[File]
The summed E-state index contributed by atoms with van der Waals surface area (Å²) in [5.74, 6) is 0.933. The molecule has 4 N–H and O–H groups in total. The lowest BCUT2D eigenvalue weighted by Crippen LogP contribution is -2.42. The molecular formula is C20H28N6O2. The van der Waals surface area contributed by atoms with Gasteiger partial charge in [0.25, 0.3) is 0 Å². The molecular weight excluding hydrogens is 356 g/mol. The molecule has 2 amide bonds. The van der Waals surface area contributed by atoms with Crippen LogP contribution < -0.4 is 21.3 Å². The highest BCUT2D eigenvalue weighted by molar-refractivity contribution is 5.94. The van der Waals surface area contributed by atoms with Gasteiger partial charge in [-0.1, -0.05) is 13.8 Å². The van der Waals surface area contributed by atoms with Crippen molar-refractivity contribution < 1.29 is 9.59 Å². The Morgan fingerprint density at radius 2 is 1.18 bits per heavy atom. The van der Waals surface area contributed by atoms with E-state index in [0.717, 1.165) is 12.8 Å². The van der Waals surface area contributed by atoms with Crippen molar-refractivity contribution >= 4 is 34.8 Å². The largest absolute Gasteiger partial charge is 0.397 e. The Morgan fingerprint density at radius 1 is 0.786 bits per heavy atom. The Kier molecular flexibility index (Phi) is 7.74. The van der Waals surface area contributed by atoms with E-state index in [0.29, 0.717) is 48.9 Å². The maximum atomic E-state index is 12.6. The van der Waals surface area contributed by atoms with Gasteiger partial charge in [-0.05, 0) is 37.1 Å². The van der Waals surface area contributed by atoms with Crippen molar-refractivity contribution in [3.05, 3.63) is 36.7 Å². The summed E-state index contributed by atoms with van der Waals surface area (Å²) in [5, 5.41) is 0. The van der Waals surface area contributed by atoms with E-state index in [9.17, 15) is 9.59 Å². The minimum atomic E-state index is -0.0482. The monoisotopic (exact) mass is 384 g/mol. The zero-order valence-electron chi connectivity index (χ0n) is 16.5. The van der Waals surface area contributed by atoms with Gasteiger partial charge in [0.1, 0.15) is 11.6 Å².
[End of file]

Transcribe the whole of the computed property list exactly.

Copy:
The summed E-state index contributed by atoms with van der Waals surface area (Å²) in [5.74, 6) is 0.933. The molecule has 4 N–H and O–H groups in total. The lowest BCUT2D eigenvalue weighted by Crippen LogP contribution is -2.42. The molecular formula is C20H28N6O2. The van der Waals surface area contributed by atoms with Gasteiger partial charge in [0.25, 0.3) is 0 Å². The molecular weight excluding hydrogens is 356 g/mol. The molecule has 2 amide bonds. The van der Waals surface area contributed by atoms with Crippen LogP contribution < -0.4 is 21.3 Å². The highest BCUT2D eigenvalue weighted by molar-refractivity contribution is 5.94. The van der Waals surface area contributed by atoms with Gasteiger partial charge in [-0.1, -0.05) is 13.8 Å². The van der Waals surface area contributed by atoms with Crippen molar-refractivity contribution < 1.29 is 9.59 Å². The Morgan fingerprint density at radius 2 is 1.18 bits per heavy atom. The van der Waals surface area contributed by atoms with E-state index in [0.717, 1.165) is 12.8 Å². The van der Waals surface area contributed by atoms with Crippen molar-refractivity contribution >= 4 is 34.8 Å². The largest absolute Gasteiger partial charge is 0.397 e. The Morgan fingerprint density at radius 1 is 0.786 bits per heavy atom. The Kier molecular flexibility index (Phi) is 7.74. The van der Waals surface area contributed by atoms with E-state index in [0.29, 0.717) is 48.9 Å². The maximum atomic E-state index is 12.6. The van der Waals surface area contributed by atoms with Gasteiger partial charge in [-0.05, 0) is 37.1 Å². The van der Waals surface area contributed by atoms with Crippen molar-refractivity contribution in [3.05, 3.63) is 36.7 Å². The summed E-state index contributed by atoms with van der Waals surface area (Å²) in [5, 5.41) is 0. The van der Waals surface area contributed by atoms with E-state index in [9.17, 15) is 9.59 Å². The minimum atomic E-state index is -0.0482. The monoisotopic (exact) mass is 384 g/mol. The zero-order valence-electron chi connectivity index (χ0n) is 16.5. The van der Waals surface area contributed by atoms with Gasteiger partial charge in [0.1, 0.15) is 11.6 Å².